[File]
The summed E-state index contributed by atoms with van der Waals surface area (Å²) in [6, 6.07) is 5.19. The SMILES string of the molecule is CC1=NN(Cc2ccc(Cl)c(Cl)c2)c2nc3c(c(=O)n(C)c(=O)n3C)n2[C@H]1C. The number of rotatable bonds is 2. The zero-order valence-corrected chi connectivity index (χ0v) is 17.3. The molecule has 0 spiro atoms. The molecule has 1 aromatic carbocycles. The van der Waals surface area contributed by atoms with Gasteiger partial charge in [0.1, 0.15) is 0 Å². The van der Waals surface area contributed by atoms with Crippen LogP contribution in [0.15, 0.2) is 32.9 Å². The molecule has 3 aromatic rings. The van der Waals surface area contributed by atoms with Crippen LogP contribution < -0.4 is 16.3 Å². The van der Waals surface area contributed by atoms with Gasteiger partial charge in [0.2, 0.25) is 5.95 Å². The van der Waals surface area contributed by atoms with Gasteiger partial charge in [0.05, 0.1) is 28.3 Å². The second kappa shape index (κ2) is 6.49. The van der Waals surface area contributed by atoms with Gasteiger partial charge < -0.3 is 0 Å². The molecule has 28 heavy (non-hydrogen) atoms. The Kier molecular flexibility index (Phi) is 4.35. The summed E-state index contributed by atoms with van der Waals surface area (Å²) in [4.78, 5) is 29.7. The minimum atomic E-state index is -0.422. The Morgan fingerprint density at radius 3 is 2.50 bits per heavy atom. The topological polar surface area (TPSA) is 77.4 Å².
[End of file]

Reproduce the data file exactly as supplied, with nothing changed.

The summed E-state index contributed by atoms with van der Waals surface area (Å²) in [6, 6.07) is 5.19. The SMILES string of the molecule is CC1=NN(Cc2ccc(Cl)c(Cl)c2)c2nc3c(c(=O)n(C)c(=O)n3C)n2[C@H]1C. The number of rotatable bonds is 2. The zero-order valence-corrected chi connectivity index (χ0v) is 17.3. The molecule has 0 spiro atoms. The molecule has 1 aromatic carbocycles. The van der Waals surface area contributed by atoms with Gasteiger partial charge in [0.1, 0.15) is 0 Å². The van der Waals surface area contributed by atoms with Crippen LogP contribution in [0.15, 0.2) is 32.9 Å². The molecule has 3 aromatic rings. The van der Waals surface area contributed by atoms with Crippen LogP contribution < -0.4 is 16.3 Å². The van der Waals surface area contributed by atoms with Gasteiger partial charge in [0.2, 0.25) is 5.95 Å². The van der Waals surface area contributed by atoms with Gasteiger partial charge in [0.05, 0.1) is 28.3 Å². The second kappa shape index (κ2) is 6.49. The van der Waals surface area contributed by atoms with Gasteiger partial charge < -0.3 is 0 Å². The molecule has 28 heavy (non-hydrogen) atoms. The Kier molecular flexibility index (Phi) is 4.35. The summed E-state index contributed by atoms with van der Waals surface area (Å²) in [4.78, 5) is 29.7. The minimum atomic E-state index is -0.422. The Morgan fingerprint density at radius 3 is 2.50 bits per heavy atom. The topological polar surface area (TPSA) is 77.4 Å².